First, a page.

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Notebook: Thomas Brown focused on winning his first game as play-caller

Thomas Brown

CHARLOTTE – While things are different for Panthers offensive coordinator Thomas Brown as he takes on play-calling duties for the first time in Week 8, a lot of the process has stayed the same for him.

He had already been rotating with head coach Frank Reich (who handed play-calling responsibilities to Brown before the bye last week) in practice, taking turns giving the calls to quarterback Bryce Young while they prepared earlier.

But now it's all Brown, who said his preparation has been slightly altered just because he's taking on more.

"Biggest thing is obviously my preparation towards how I actually want to call it versus suggesting ideas to Frank," Brown said in a press conference Thursday. "Now, I'm just the only one communicating. But other than that, the great thing is I've been performing the same role the entire time, as far as meeting with the staff, game planning, scripting practice, running practice. So that's been the same." 
Brown said he likes to script 24 "normal" calls before a game to help collect inventory on how a defense is approaching his offense and whether it mirrors what they focused on throughout the week of preparation.
"It's more about just trying to figure out what I want to set up, how to attack," Brown said. "(It) also kind of gives inventory early in the game about how the defense is playing, just making sure that what we expected to see is going to be confirmed, just based on film study." 
When asked if the offense will take on Brown's personality, he smirked and said, "We'll see." 
He said his goal is to set the players up for success but pointed out that he's been with the offense from the beginning, even though there's a small change since he's taken over as the primary play-caller. 
And Brown is solely focused on one thing as he heads into his first game as an NFL play-caller. 
"Winning," he said. "Only thing that matters is winning, so (I'm) focused on that."

– Brown commented on the benefit of returning starting guard Austin Corbett, who missed the first part of the season as he recovered from last year's ACL tear and has been activated from the physically unable to perform list this week.
He adds more than just solid play along the offensive line, which is needed as injuries have marred the guard positions. (Brady Christensen is out for the season with a biceps injury; Chandler Zavala sustained a neck stinger at Detroit and is working his way back, and Calvin Throckmorton has been dealing with a calf issue on and off.)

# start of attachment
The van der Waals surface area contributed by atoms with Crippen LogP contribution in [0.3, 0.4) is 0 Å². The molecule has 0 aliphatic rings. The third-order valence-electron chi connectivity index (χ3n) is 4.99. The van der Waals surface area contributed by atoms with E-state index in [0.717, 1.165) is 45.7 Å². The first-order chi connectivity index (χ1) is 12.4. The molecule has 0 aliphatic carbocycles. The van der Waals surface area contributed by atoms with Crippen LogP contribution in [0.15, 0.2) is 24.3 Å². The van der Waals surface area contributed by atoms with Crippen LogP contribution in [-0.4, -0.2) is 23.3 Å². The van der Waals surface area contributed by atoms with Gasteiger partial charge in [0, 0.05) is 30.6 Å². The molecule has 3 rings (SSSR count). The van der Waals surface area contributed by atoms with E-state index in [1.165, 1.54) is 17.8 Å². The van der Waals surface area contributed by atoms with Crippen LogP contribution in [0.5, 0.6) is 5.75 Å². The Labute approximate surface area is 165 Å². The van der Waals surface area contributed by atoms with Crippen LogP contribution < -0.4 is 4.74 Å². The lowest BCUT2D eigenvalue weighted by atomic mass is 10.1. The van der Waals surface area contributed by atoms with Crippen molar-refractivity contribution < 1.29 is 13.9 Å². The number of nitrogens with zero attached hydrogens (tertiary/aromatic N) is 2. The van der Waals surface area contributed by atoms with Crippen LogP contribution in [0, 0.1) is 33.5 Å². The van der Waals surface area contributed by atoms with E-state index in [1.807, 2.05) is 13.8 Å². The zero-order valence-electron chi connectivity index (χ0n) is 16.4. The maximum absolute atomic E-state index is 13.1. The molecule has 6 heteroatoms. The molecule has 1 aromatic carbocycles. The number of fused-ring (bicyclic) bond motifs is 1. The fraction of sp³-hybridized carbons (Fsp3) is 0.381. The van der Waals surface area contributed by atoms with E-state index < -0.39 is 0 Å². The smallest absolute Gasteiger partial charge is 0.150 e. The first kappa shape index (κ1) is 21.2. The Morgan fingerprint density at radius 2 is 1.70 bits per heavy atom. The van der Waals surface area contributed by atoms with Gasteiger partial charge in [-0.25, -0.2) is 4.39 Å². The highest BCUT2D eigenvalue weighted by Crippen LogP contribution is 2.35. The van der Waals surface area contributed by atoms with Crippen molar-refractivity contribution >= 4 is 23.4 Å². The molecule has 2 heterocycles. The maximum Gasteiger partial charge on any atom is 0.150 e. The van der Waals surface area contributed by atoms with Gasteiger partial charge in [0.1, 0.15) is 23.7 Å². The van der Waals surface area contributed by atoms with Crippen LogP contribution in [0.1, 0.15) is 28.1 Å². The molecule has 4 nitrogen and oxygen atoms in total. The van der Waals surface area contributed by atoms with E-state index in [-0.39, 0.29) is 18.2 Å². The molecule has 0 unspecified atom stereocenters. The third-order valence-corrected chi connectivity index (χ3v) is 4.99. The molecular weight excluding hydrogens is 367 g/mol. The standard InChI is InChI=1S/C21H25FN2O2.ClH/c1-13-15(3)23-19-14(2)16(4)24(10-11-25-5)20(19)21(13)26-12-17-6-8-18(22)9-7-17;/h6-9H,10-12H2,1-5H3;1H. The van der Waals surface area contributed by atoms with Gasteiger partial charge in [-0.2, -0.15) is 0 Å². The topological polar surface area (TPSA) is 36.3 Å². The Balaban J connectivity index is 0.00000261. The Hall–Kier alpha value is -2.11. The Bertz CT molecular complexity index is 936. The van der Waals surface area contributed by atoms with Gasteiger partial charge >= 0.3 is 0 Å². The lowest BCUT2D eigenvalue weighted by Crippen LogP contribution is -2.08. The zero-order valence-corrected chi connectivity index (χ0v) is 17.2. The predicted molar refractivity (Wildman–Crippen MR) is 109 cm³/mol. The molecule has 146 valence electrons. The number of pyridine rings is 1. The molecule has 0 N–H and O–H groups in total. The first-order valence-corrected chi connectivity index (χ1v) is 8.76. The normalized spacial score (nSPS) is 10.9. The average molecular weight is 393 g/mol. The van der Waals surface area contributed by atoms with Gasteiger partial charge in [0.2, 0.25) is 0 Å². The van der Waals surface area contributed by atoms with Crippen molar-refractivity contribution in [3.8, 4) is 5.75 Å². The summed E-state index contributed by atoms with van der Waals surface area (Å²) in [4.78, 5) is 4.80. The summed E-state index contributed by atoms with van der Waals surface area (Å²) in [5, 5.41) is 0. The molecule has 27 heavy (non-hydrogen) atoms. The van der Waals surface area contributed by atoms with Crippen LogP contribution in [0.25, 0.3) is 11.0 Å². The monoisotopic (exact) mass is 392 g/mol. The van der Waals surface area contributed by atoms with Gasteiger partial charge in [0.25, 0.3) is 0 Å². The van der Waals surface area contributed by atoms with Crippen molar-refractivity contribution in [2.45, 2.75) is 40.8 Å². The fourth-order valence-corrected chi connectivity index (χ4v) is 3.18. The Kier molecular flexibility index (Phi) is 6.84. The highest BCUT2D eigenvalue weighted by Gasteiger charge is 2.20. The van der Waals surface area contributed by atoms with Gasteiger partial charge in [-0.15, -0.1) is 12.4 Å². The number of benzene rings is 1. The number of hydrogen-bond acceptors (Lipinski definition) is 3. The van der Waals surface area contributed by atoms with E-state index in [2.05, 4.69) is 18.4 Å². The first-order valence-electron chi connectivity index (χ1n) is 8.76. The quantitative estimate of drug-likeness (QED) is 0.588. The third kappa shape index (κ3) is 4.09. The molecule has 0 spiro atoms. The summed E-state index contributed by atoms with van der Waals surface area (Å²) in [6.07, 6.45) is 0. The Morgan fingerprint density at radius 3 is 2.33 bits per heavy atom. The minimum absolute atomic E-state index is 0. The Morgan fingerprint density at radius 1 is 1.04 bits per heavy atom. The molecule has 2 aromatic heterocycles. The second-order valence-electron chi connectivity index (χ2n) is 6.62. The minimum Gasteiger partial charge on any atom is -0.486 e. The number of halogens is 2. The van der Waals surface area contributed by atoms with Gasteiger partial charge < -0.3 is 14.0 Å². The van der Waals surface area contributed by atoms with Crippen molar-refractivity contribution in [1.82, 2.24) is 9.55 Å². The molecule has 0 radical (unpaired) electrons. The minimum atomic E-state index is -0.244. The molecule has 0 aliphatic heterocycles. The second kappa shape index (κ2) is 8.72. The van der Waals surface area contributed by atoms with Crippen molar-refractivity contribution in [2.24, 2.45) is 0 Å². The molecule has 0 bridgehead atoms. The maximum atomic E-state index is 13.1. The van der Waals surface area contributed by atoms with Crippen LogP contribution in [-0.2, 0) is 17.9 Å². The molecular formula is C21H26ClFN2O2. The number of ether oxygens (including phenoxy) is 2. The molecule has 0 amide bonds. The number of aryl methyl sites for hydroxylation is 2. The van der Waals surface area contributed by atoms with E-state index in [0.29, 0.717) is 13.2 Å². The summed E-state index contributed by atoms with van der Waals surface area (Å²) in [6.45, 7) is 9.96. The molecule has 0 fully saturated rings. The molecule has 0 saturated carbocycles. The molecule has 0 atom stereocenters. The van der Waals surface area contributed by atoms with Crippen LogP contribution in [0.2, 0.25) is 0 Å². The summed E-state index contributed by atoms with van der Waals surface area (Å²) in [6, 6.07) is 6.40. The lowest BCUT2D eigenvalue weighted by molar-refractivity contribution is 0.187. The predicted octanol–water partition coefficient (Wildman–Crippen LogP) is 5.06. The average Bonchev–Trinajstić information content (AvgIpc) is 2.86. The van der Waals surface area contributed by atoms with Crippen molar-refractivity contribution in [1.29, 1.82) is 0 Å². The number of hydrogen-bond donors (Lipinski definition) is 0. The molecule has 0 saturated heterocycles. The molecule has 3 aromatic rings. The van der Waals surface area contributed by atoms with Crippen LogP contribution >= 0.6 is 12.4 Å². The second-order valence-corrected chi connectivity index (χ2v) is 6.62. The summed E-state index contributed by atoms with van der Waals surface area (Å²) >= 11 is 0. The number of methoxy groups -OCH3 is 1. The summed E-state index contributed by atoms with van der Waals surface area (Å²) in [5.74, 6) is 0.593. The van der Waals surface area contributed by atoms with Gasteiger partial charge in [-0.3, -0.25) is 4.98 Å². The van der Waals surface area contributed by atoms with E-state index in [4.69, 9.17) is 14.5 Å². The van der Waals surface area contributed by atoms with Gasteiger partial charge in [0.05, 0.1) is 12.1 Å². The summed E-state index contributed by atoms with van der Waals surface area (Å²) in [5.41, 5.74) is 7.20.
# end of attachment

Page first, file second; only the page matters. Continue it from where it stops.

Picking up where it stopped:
Corbett also brings leadership, and Brown knows a lot about that since they overlapped with the Rams a few years ago.
"Vocal leadership; he's also a leader by example, obviously having an opportunity to be around him before in LA," Brown said. "Love what he brings to the table from a talent standpoint. Talking about how the O-line position is kind of built, it's about being downright nasty at times. And he's a physical player, throws into the point of contact, but also extremely smart as well. So excited about him being back in the mix."

Defensive coordinator Ejiro Evero commented on the two high-powered offenses his defense had to face before the bye – Detroit and Miami – and what they're doing to improve after giving up 42 points two weeks in a row.

"We're doing a lot," Evero said when asked what they're doing to improve. "First of all, give those guys credit. Really good offenses, they're hard to contain, hard to stop." 

Evero said they're looking to plan and play better with "better execution and better consistency," capitalizing on the positive moments he was able to pick out of those performances while improving upon areas in which the Panthers faltered.

– Special teams coordinator Chris Tabor had thoughts to share on punter Johnny Hekker's notable day in Miami – which included a completed pass to Laviska Shenault Jr. on a fake punt that nearly converted on fourth down and an unnecessary roughness penalty when he got into a bit of a skirmish with Dolphins linebacker Cameron Goode.
"That's a first," Tabor said when asked if he's ever had a punter complete a pass and be called for unnecessary roughness in the same game. "That's the first one. I will say this about him: the thing I love – he is so passionate. And he's such a competitor. I would never, ever want to change any of that." 
He mentioned how Hekker's skill set, including his ability as a passer, makes it more difficult for teams to game plan against him. 
When he used to coach against Hekker (when Hekker played with the Rams), Tabor said he used to consider his throwing skills.
"You've always got to be aware of the skill set that he has throwing," Hekker said. "Just flipping it, for myself, playing against Hekker when he was with the Rams, it just makes you work on some other things just because he is such a good thrower. I mean, in theory, he's like a third-string quarterback. You do see some different things, maybe midfield or certain down-and-distances. I think that's just all part of it."

View photos from the Panthers' practice on Wednesday.

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